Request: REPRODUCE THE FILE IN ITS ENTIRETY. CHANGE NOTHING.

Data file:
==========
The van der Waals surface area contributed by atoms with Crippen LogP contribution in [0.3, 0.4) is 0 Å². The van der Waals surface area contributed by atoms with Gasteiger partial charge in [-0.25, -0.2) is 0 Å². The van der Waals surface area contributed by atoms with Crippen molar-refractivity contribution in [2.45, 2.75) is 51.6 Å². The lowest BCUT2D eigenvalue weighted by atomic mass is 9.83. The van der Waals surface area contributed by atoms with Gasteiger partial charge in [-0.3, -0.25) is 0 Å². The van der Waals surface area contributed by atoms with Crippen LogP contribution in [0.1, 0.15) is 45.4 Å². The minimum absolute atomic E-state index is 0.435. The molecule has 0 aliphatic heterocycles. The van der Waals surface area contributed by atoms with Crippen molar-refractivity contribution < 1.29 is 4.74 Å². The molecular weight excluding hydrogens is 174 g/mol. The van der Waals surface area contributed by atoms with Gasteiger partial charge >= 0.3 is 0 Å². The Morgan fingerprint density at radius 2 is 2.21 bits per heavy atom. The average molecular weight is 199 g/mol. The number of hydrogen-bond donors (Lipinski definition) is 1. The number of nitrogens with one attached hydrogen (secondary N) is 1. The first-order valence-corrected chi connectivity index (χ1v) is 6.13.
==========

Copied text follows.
The van der Waals surface area contributed by atoms with Crippen LogP contribution in [0.3, 0.4) is 0 Å². The van der Waals surface area contributed by atoms with Gasteiger partial charge in [-0.25, -0.2) is 0 Å². The van der Waals surface area contributed by atoms with Crippen molar-refractivity contribution in [2.45, 2.75) is 51.6 Å². The lowest BCUT2D eigenvalue weighted by atomic mass is 9.83. The van der Waals surface area contributed by atoms with Gasteiger partial charge in [-0.3, -0.25) is 0 Å². The van der Waals surface area contributed by atoms with Crippen LogP contribution in [0.1, 0.15) is 45.4 Å². The minimum absolute atomic E-state index is 0.435. The molecule has 0 aliphatic heterocycles. The van der Waals surface area contributed by atoms with Crippen molar-refractivity contribution < 1.29 is 4.74 Å². The molecular weight excluding hydrogens is 174 g/mol. The van der Waals surface area contributed by atoms with Gasteiger partial charge >= 0.3 is 0 Å². The Morgan fingerprint density at radius 2 is 2.21 bits per heavy atom. The average molecular weight is 199 g/mol. The number of hydrogen-bond donors (Lipinski definition) is 1. The number of nitrogens with one attached hydrogen (secondary N) is 1. The first-order valence-corrected chi connectivity index (χ1v) is 6.13.